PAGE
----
In August Wilson's play Fences, the names Rose, Lyons, and Gabriel are symbolic, or at least ironic. Rose, Troy's wife, is named for a flower that symbolizes love and loyalty. Indeed, Rose loves Troy dearly. She has stood by him all the years of their marriage, even when times were difficult and even when her own desires were not met. She held onto Troy. She even tells him at one point,
I owed you everything I had. Every part of me I could find to give you (act 2, scene 2).
Even after Troy confesses his infidelity and tells Rose that he is expecting a child by another woman, Rose does not leave him. Their relationship changes, certainly, but she remains loyal to her marriage vows. She even agrees to raise Troy's baby daughter, whose mother dies in childbirth.
Indeed, Rose loves Raynell as her own daughter. She is Raynell's true mother just as much as she is Cory's, and she remains loving, loyal, and supportive to her children no matter what their choices. She tries to help Troy see how important football is to Cory, and even though Troy refuses to let Cory play and alienates his son in the process, Rose still guides Cory as best she can. At the end of the play, on the day of Troy's funeral, Rose speaks words of wisdom to Cory, telling him to let go of his resentment toward his father and explaining that Troy tried to help Cory become a man even though he wasn't always right. Throughout the play, Rose remains a “rose,” a symbol of faithful love.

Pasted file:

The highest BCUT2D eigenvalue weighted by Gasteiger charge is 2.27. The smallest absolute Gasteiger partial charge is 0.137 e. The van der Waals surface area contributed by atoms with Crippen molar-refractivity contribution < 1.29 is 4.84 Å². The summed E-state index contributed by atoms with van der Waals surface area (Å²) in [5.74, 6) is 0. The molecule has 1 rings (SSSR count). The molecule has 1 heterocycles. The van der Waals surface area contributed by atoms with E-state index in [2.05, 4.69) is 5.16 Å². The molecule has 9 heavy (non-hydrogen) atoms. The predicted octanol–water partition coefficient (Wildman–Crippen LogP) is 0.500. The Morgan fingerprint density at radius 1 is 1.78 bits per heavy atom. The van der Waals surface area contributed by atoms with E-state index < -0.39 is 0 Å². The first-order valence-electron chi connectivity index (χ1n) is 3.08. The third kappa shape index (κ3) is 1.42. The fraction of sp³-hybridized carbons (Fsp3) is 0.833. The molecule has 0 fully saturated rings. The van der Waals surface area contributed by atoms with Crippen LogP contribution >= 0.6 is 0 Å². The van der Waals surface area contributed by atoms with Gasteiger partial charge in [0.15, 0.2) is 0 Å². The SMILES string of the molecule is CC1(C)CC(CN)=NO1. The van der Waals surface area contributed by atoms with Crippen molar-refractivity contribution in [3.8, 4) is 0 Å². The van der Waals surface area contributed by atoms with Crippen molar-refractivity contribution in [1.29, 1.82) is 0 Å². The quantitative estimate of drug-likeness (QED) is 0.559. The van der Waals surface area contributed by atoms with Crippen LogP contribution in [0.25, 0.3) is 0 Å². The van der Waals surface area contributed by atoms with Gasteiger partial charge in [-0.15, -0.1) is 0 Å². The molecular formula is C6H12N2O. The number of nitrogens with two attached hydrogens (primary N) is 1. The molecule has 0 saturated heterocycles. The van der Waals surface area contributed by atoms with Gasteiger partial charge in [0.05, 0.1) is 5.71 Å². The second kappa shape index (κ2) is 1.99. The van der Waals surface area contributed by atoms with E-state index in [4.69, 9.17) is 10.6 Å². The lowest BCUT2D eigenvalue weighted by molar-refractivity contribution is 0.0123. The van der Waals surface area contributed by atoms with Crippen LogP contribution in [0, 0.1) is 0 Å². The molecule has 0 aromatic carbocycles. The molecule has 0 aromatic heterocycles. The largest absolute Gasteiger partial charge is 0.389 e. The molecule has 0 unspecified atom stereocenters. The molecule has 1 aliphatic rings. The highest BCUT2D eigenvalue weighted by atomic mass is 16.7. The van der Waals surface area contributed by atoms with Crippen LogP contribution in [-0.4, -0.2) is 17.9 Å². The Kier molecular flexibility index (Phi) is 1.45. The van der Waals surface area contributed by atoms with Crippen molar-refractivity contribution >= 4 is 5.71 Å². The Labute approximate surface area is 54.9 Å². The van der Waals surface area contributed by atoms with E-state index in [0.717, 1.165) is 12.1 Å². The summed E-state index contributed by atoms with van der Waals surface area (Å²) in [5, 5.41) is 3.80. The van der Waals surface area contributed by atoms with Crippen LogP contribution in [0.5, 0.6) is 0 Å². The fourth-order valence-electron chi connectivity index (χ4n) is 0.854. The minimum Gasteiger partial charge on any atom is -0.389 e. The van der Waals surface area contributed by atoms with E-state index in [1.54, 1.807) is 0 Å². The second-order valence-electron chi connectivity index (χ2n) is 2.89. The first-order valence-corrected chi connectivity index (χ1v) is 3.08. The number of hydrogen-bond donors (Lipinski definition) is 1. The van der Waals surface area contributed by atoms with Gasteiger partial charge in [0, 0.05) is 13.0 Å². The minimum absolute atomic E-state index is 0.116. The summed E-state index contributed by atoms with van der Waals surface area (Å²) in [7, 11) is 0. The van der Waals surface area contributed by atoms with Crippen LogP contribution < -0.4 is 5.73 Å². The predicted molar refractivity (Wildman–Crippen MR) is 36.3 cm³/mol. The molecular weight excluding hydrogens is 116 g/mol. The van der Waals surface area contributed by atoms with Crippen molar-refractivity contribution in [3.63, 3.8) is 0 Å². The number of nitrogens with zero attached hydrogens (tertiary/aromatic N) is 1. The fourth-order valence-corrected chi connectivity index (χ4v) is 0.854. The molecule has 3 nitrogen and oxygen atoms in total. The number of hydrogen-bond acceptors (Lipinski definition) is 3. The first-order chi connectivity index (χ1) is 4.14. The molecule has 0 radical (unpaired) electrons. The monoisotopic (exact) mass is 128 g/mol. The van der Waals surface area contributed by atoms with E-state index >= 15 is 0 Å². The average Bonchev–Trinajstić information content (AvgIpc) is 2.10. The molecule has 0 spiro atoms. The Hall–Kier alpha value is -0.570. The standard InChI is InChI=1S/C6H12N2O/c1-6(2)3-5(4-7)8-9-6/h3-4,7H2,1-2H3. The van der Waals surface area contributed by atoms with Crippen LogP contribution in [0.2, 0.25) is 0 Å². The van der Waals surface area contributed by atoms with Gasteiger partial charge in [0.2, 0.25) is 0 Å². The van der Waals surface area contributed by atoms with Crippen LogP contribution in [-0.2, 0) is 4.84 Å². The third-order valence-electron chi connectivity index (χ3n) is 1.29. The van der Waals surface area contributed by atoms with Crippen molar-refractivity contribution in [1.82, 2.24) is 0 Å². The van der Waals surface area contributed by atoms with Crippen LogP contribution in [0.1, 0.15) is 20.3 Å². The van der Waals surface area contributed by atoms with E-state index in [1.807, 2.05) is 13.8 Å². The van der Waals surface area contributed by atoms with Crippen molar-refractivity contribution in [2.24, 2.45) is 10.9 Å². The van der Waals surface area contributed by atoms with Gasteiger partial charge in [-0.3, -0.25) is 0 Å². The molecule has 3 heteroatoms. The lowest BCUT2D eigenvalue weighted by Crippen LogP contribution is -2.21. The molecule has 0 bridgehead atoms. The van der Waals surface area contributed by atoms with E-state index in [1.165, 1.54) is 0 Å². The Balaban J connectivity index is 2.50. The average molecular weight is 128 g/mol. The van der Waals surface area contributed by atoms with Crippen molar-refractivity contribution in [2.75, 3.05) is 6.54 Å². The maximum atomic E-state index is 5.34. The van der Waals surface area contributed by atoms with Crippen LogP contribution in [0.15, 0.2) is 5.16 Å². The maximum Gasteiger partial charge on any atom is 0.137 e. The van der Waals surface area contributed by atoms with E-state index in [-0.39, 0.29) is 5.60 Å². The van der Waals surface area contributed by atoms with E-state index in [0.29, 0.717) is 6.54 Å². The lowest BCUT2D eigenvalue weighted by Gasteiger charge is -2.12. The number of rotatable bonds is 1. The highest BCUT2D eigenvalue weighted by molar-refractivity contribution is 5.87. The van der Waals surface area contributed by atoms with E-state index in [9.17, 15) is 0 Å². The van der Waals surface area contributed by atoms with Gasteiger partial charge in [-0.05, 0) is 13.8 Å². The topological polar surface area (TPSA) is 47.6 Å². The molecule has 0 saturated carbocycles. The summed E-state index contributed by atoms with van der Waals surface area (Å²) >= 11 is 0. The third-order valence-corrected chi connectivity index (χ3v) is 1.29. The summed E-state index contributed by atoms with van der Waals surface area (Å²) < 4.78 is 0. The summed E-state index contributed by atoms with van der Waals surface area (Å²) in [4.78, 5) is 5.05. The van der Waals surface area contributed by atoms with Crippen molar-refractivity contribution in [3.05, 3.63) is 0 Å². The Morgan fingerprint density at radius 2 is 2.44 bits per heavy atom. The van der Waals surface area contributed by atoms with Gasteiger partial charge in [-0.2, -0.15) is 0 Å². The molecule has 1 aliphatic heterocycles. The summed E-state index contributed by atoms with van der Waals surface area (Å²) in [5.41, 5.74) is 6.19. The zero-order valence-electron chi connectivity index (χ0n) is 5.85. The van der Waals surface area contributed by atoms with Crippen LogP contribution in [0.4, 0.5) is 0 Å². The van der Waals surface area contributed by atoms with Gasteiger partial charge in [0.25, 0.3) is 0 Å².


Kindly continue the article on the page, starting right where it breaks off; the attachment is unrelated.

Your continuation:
Lyons's name is more ironic than symbolic. Lions seem to be majestic animals, proud and graceful, strong and independent. Lyons is nothing of the sort. He wants to make a name for himself as a musician, but he can't seem to stay out of trouble. He is constantly coming to his father, Troy, to borrow money, which he wastes while his wife, Bonnie, works hard all day in the hospital laundry. Troy offers to get Lyons a job hauling rubbish, but Lyons claims,
That ain't for me. I don't want to be carrying nobody's rubbish (act 1, scene 1).
Instead, Lyons lazily depends on Bonnie and Troy—until, that is, he finds another way to get some money, illegally, and ends up in prison. Ironically, though, Lyons, while he does not fit the image of a lion, actually does engage in some quite lion-like behavior, for male lions rarely hunt and depend upon the females in their pack to get their food for them.
Gabriel's name is highly appropriate, for Gabriel, thanks to a severe head injury during World War II, thinks he is actually the archangel Gabriel. He chases hellhounds and prepares to blow his trumpet on judgment day as St. Peter gets ready open the gates of Heaven. Strangely, though, Gabriel's character fits his angelic name. He is innocent, simple, desirous of pleasing his family in every way possible, and constantly worried that he will anger his brother.
He truly cares about Troy, Rose, and their family, and he wants the very best for them, especially Heaven. He is even sure that he saw Troy's name in St. Peter's book and that Rose's name is there as well. Just before his brother's funeral, he can think of nothing else than making sure the gates of Heaven open to let Troy in, for he loves his brother just as he imagines an angel would do.